Over the last 40 years at WTW Architects, Paul Knell has helped plan and design 116 student unions across the United States. Since 2004 WTW has won 14 ACUI Facility Design Awards of Excellence, in 2014 Knell was named a Fellow of the American Institute of Architects, and in 2019 Knell received ACUI’s Emeritus Award. Knell has been active with ACUI since 1985, received the ACUI Sponsor Award in 2002 for his advocacy and leadership, the 2008 Region IV Sponsor Award, and served as the first corporate partner architect on ACUI’s Education Research Fund Committee, from 2007–09. Knell announced his retirement at the end of 2019, so ACUI asked Jeffrey Turner, executive vice president of the program management firm Brailsford & Dunlavey, to sit down with Knell and reflect on where student unions have been and where they’re going. Turner worked with Knell, assisting with student engagement and developing architectural programs for unions, including at the University of Vermont, University of Nevada–Reno, and the University of Miami. They also worked together to develop the first student union program database, which was highlighted in a 2005 edition of The Bulletin.
Turner: How did you initially get involved with student unions?
Knell: In 1980, I was hired by WTW to work on the William Pitt Union at the University of Pittsburgh. That project took three years and I really enjoyed it. It was my first college project. Then we did a second union, and a few years later, with a personal invitation from ACUI Executive Director Marsha Herman-Betzen, I joined ACUI and really loved the organization. At the time I was one of just two architects in ACUI.
Early on I got to work with Dr. Mary Daniels, then the assistant vice president for student affairs at The Ohio State University. When we sat down to talk about the mission and core values of her project, she said, “Whatever we do, it’s about the students first.” We agreed with that philosophy, and really embraced it as our own. And I’ve found that same idea to be relevant and inspiring no matter how much time has passed. Our approach to union design has been ‘students first,’ and I’ve loved working with students. It’s simply a joy.
Turner: Keeps us young, right? No matter that we get older, many of our clients are always 18 to 22. And they continue to inspire us that the future is going to be brighter than today. So let’s think about that—time passing, our world evolving. How do you think the mission of student unions has changed since 1980? Or has it?
Knell: Some things have remained constant. Building a sense of community is the fundamental objective for everything in student unions. That was the goal when ACUI was first founded back in 1914, and I think that’s still the foundational mission of the college union today.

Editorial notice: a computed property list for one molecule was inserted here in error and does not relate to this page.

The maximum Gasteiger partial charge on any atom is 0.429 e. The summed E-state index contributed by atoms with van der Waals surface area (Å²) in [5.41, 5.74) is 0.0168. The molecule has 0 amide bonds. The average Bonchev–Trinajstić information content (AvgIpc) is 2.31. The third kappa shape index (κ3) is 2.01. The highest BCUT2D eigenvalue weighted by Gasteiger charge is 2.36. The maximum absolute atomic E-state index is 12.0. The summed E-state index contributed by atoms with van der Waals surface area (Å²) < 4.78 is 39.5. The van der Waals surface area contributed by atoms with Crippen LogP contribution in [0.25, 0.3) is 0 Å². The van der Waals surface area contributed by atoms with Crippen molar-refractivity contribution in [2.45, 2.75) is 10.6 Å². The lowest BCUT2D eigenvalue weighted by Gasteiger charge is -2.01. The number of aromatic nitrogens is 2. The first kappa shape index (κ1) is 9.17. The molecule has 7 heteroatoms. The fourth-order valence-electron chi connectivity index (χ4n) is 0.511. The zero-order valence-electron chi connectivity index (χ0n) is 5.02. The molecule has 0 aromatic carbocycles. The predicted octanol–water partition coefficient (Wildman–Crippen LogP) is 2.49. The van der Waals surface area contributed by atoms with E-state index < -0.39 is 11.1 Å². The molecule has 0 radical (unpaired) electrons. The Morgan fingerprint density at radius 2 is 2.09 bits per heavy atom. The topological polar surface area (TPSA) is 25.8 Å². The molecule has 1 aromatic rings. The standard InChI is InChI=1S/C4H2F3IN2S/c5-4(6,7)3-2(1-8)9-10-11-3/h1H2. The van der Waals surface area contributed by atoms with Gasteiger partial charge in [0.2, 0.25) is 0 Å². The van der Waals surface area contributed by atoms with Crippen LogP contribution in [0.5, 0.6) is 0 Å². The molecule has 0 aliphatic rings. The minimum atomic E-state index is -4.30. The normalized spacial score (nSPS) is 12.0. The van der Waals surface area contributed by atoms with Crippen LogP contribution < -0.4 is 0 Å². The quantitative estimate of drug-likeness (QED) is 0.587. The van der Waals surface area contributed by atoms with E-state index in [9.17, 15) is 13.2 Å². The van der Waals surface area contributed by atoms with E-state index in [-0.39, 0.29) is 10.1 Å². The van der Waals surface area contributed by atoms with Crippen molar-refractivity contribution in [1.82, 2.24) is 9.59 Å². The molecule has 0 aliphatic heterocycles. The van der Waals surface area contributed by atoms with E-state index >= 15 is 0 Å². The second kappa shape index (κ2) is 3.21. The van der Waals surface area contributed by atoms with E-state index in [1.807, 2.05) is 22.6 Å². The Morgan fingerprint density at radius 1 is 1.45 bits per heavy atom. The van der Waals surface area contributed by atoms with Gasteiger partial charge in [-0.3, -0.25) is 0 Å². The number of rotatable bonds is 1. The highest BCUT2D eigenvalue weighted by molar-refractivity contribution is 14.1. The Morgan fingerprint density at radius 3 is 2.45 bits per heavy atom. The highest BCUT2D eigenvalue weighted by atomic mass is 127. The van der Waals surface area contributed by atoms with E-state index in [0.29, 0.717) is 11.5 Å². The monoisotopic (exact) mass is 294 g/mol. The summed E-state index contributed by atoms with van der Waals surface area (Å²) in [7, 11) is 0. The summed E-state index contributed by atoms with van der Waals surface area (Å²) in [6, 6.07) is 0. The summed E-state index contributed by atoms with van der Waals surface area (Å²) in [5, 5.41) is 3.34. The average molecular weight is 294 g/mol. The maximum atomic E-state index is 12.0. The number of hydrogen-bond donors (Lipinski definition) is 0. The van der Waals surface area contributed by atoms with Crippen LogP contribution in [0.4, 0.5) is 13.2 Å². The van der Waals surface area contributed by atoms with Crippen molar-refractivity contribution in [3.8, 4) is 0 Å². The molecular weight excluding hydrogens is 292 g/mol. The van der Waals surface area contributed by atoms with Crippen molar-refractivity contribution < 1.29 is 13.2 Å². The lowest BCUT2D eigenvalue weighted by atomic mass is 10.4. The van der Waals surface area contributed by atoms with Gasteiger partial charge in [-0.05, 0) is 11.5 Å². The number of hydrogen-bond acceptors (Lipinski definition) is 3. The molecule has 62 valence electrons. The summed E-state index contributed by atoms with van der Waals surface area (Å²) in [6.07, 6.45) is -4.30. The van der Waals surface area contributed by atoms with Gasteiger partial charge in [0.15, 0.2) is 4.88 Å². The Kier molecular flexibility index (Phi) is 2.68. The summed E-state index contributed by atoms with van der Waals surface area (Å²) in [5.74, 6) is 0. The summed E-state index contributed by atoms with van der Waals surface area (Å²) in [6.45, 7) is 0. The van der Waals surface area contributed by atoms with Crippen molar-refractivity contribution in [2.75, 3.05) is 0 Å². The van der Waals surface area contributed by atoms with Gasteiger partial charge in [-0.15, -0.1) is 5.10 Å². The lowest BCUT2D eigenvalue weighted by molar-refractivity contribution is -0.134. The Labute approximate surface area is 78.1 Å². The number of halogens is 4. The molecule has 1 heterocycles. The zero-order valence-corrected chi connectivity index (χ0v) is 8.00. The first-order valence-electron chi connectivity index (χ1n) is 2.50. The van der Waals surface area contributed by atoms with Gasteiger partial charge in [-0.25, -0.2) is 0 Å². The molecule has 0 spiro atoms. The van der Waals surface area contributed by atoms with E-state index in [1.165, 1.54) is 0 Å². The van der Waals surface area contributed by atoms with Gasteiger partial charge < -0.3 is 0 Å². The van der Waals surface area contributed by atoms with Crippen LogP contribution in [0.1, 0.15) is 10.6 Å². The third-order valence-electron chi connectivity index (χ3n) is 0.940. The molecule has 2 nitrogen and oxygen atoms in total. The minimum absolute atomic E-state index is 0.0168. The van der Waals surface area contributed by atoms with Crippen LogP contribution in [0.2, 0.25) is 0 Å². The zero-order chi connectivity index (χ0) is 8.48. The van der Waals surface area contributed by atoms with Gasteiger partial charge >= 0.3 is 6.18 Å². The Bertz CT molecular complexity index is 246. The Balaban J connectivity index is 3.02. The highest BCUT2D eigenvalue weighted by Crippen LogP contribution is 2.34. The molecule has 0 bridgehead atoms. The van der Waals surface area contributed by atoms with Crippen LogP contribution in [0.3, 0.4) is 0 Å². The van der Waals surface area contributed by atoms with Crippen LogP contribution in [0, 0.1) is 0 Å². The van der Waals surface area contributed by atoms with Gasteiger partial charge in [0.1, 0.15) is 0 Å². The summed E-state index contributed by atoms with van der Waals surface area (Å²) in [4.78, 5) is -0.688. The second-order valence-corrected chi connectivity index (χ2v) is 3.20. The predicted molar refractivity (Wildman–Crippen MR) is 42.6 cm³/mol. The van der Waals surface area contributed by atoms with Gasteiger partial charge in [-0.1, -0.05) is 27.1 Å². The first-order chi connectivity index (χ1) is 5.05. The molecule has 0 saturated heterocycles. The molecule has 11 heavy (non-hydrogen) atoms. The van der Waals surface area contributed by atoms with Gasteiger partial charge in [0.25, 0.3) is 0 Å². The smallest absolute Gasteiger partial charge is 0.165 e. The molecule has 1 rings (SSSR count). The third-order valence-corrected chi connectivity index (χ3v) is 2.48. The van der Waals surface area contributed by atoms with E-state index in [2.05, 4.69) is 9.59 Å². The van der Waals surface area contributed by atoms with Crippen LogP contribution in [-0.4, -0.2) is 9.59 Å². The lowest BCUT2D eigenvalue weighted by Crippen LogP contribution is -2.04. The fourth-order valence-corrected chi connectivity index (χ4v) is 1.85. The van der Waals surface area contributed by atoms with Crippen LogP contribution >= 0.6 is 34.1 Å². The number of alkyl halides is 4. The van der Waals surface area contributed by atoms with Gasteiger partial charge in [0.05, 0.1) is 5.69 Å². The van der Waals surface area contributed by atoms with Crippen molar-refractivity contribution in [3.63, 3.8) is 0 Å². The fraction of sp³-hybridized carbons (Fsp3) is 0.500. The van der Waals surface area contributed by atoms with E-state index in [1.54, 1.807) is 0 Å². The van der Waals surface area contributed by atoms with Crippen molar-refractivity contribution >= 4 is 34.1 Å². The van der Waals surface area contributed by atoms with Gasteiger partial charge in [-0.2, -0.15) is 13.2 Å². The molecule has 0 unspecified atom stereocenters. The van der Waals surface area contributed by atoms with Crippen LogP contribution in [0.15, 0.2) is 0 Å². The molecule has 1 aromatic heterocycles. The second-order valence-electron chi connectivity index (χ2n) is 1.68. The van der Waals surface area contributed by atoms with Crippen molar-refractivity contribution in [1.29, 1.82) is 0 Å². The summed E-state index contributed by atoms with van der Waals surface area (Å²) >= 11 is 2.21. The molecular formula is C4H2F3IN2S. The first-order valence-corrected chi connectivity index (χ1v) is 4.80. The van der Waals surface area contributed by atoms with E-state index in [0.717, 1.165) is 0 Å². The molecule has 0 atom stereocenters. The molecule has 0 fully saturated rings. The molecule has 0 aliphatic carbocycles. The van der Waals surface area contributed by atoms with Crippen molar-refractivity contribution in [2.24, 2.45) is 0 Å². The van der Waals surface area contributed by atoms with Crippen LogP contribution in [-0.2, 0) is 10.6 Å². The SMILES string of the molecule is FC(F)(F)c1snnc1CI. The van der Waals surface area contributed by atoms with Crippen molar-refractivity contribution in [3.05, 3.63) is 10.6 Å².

The changes, therefore, are reflections of our society. Think back to the various decades of unions from inception until today. There was a time when a lot of America went bowling, for example, or danced to the big bands of the ’40s and ’50s, or hung out in coffee shops in the ’60s and ’70s, and protested the Vietnam War. The union was always a place that responded and adapted to those changes in American culture. So on the one hand this is about constancy, in that the union has reliably been a place of community. And on the other hand, it’s about constant change, since in order to be meaningful and relevant to current culture, the union has had to adapt in so many different ways over the years.
When I think about how today’s society is reflected in unions, two of the bigger shifts that come to mind both relate to connection and how we communicate. The first has to be technology. Today’s unions have Wi-Fi throughout the building, digital displays, and digital signage. The second shift is collaboration spaces. If you go back 30, or even just 15 years, we were getting requests from directors of student activities for as many private offices as possible for student clubs or organizations. We’ve now seen a dramatic shift away from that. Now we hear, “It’s time to tear out all these offices. We want one big, collaborative space!” Students today just work and communicate differently, and unions are adapting to meet the evolving needs of students, as they always have.
Turner: Shifting topics a little bit, I’m thinking about how some institutions say their school doesn’t need a student union and doesn’t need to improve it. I remember a project we worked together on where a board member said, “We’ve been in business a long time without a student center and we’ve gotten along just fine.” And then at the grand opening, after she saw the impact on the campus population, she said, “I didn’t know how the campus ever lived without a union.” From your perspective, is a student union still a focal point for student success?